Send your match reports to email@example.com. We’re only really interested in your own experience, so if it’s a professional match, on no account mention the cricket itself. (But if it’s an amateur match, feel free to go into excruciating detail.)
Herbert Ackgrass, the official cricket biographer of regular King Cricket contributor Ged Ladd writes…
In 1983, within days of the second of Ged’s three matches for “The Players Of The Left”, it now transpires that our Ladd was at it again.
I interviewed Ged’s dear, eccentric friend, Fletcher Lyons, on the matter of the heatwave at Keele that summer. Ged had mentioned stifling weather breaking and subsequently students running out of their flats to dance on the playing fields in the rain.
“Indeed! I remember it very well and often think about it,” said Lyons. “I had just secured a year off for the following year and was in an anarcho-celebratory mood. It was a bright, hot evening that suddenly went dark as night. There was thunder… lightning… the way that we loved it was frightening. We even played bad wicketless cricket in it.”
Naturally I asked for more details on the cricket. Ged claimed almost zero memory of that cricket match, while King Cricket readers expect and deserve excruciating detail.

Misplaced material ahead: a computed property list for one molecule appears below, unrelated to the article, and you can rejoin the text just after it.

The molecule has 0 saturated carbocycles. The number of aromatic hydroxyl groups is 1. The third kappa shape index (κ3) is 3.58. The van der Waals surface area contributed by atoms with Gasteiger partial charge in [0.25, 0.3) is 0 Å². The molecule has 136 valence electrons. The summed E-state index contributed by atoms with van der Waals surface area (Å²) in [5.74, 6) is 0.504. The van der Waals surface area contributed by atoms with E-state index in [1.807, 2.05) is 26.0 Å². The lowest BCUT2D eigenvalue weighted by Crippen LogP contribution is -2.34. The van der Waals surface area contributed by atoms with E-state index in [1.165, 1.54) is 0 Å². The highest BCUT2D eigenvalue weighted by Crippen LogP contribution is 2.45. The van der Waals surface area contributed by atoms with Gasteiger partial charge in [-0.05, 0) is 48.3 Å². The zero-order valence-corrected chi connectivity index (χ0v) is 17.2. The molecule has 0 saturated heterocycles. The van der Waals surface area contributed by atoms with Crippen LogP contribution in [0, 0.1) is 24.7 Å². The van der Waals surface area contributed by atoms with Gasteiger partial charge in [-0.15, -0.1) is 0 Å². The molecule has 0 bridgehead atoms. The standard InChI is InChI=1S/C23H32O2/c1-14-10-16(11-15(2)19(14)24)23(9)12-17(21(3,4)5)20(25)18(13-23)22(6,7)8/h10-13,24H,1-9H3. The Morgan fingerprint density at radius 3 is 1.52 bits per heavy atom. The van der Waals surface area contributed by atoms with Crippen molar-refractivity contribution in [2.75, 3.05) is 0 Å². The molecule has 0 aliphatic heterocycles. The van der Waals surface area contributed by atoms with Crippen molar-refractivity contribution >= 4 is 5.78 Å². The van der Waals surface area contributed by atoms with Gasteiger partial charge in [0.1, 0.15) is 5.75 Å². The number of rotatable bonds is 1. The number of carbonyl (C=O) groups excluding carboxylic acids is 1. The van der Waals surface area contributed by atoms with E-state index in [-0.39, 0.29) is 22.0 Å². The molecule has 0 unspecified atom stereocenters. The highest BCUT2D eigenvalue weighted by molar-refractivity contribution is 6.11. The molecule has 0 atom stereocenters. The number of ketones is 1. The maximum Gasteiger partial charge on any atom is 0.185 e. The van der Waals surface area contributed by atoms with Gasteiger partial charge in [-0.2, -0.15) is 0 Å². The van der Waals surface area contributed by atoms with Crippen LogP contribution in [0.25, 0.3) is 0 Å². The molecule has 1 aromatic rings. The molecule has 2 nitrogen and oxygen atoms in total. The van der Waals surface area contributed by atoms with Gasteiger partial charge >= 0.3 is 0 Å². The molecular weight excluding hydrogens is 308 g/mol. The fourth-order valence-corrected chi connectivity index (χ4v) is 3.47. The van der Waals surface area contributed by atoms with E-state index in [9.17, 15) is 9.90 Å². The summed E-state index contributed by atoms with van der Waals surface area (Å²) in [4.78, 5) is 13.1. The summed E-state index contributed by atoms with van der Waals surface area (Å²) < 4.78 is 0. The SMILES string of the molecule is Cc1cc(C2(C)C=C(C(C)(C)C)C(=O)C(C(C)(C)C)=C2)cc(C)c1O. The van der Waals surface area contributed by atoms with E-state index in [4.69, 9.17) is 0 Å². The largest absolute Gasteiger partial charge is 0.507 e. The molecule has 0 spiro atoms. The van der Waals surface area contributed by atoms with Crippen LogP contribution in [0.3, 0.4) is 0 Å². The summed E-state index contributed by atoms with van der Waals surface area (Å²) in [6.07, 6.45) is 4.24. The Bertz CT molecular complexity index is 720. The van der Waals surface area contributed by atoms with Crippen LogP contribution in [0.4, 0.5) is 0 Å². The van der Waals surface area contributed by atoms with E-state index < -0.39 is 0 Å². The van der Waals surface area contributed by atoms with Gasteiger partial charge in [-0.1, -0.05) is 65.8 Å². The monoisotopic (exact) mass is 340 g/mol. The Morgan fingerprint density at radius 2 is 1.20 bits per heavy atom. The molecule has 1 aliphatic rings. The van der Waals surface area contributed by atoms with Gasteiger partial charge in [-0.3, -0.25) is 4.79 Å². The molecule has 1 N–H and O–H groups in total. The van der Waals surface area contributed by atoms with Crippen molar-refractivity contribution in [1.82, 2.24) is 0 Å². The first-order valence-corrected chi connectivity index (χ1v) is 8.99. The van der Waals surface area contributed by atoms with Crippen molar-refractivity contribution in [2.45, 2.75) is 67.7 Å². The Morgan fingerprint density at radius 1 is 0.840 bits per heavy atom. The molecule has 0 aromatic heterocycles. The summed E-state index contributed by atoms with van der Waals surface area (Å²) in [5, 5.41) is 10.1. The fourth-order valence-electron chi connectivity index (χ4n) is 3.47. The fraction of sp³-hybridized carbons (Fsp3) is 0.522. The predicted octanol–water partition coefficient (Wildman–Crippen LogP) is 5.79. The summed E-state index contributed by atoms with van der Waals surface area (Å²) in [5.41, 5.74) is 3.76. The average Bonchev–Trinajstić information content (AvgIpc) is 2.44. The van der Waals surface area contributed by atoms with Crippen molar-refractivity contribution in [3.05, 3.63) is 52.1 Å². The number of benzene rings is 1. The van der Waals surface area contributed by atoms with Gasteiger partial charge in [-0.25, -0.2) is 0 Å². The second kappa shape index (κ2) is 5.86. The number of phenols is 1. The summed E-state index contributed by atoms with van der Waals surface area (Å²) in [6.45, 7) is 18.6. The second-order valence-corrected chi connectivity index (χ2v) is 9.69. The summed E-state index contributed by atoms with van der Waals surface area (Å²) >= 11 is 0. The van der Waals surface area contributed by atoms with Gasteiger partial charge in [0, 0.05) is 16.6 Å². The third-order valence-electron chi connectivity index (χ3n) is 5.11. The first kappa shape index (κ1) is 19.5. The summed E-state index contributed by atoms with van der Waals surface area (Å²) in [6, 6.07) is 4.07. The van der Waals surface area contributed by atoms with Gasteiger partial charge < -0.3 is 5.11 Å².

“Knock on wood. Mad Dogs and Englishmen,” said Lyons. This interview was clearly going to require another pint of beer with a silver shilling at the bottom of the glass.
“The 1983 Thunder Match took place in the affluence of various influences,” he continued, as the beer cleared his mind and the shilling purchased his tongue. The various influences in 1983 would no doubt have been gaseous herbal remedies as well as fermented liquids.
“More misses than hits, more sliding than running, more laughing than ‘howzat,’ more singing than cheering. We all won.”
Sadly there is no video evidence of this 1983 event. However, I have uncovered a famous video clip of soaking wet dancing from that year which I can safely say bears no resemblance to the Keele students thunder dance.
I have also found a more recent cricket clip that illustrates “rain started play” cricket in all its glory.
Featured image: Dark skies, CC licencsed by Dennis Amith via Flickr.